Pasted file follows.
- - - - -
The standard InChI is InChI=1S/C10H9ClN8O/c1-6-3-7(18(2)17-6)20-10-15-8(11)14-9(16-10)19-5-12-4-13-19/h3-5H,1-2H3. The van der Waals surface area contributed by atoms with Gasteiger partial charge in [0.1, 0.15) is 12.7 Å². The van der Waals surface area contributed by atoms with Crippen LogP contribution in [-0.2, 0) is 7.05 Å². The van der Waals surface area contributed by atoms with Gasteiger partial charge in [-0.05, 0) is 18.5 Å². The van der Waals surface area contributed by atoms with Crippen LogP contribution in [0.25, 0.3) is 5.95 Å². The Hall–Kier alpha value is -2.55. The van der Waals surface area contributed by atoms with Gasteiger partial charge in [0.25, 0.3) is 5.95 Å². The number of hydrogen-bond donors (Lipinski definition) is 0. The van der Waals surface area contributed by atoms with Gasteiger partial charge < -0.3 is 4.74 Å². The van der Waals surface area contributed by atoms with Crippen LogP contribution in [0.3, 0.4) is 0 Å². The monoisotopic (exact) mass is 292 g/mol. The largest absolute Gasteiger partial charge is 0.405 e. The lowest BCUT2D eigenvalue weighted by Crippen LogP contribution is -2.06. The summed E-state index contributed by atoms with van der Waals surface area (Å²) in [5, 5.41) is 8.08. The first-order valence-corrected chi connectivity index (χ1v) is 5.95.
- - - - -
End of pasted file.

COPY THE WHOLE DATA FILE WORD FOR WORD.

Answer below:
The standard InChI is InChI=1S/C10H9ClN8O/c1-6-3-7(18(2)17-6)20-10-15-8(11)14-9(16-10)19-5-12-4-13-19/h3-5H,1-2H3. The van der Waals surface area contributed by atoms with Gasteiger partial charge in [0.1, 0.15) is 12.7 Å². The van der Waals surface area contributed by atoms with Crippen LogP contribution in [-0.2, 0) is 7.05 Å². The van der Waals surface area contributed by atoms with Gasteiger partial charge in [-0.05, 0) is 18.5 Å². The van der Waals surface area contributed by atoms with Crippen LogP contribution in [0.25, 0.3) is 5.95 Å². The Hall–Kier alpha value is -2.55. The van der Waals surface area contributed by atoms with Gasteiger partial charge in [0.25, 0.3) is 5.95 Å². The number of hydrogen-bond donors (Lipinski definition) is 0. The van der Waals surface area contributed by atoms with Gasteiger partial charge < -0.3 is 4.74 Å². The van der Waals surface area contributed by atoms with Crippen LogP contribution in [0.3, 0.4) is 0 Å². The monoisotopic (exact) mass is 292 g/mol. The largest absolute Gasteiger partial charge is 0.405 e. The lowest BCUT2D eigenvalue weighted by Crippen LogP contribution is -2.06. The summed E-state index contributed by atoms with van der Waals surface area (Å²) in [5, 5.41) is 8.08. The first-order valence-corrected chi connectivity index (χ1v) is 5.95.